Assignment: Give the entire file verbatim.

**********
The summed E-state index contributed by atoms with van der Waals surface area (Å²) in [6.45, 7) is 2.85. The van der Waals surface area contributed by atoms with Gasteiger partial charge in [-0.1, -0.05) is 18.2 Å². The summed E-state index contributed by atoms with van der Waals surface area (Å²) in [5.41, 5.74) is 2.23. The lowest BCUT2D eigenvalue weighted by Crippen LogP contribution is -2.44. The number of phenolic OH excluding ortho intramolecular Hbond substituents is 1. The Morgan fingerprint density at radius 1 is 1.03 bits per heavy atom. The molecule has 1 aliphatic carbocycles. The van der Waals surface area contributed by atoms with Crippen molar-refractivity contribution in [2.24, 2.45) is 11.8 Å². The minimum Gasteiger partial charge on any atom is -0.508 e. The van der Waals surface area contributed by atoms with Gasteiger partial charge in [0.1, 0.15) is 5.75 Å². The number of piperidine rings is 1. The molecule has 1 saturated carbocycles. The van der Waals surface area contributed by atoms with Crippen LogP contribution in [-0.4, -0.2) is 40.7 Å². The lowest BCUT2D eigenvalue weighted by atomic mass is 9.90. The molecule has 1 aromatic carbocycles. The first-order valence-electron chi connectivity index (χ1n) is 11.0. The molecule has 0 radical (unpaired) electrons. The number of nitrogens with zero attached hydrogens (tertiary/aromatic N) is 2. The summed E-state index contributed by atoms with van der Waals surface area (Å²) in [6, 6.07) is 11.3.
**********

The summed E-state index contributed by atoms with van der Waals surface area (Å²) in [6.45, 7) is 2.85. The van der Waals surface area contributed by atoms with Gasteiger partial charge in [-0.1, -0.05) is 18.2 Å². The summed E-state index contributed by atoms with van der Waals surface area (Å²) in [5.41, 5.74) is 2.23. The lowest BCUT2D eigenvalue weighted by Crippen LogP contribution is -2.44. The number of phenolic OH excluding ortho intramolecular Hbond substituents is 1. The Morgan fingerprint density at radius 1 is 1.03 bits per heavy atom. The molecule has 1 aliphatic carbocycles. The van der Waals surface area contributed by atoms with Crippen molar-refractivity contribution in [2.24, 2.45) is 11.8 Å². The minimum Gasteiger partial charge on any atom is -0.508 e. The van der Waals surface area contributed by atoms with Gasteiger partial charge in [0.1, 0.15) is 5.75 Å². The number of piperidine rings is 1. The molecule has 1 saturated carbocycles. The van der Waals surface area contributed by atoms with Crippen LogP contribution in [-0.4, -0.2) is 40.7 Å². The lowest BCUT2D eigenvalue weighted by atomic mass is 9.90. The molecule has 1 aromatic carbocycles. The first-order valence-electron chi connectivity index (χ1n) is 11.0. The molecule has 0 radical (unpaired) electrons. The number of nitrogens with zero attached hydrogens (tertiary/aromatic N) is 2. The summed E-state index contributed by atoms with van der Waals surface area (Å²) in [6, 6.07) is 11.3.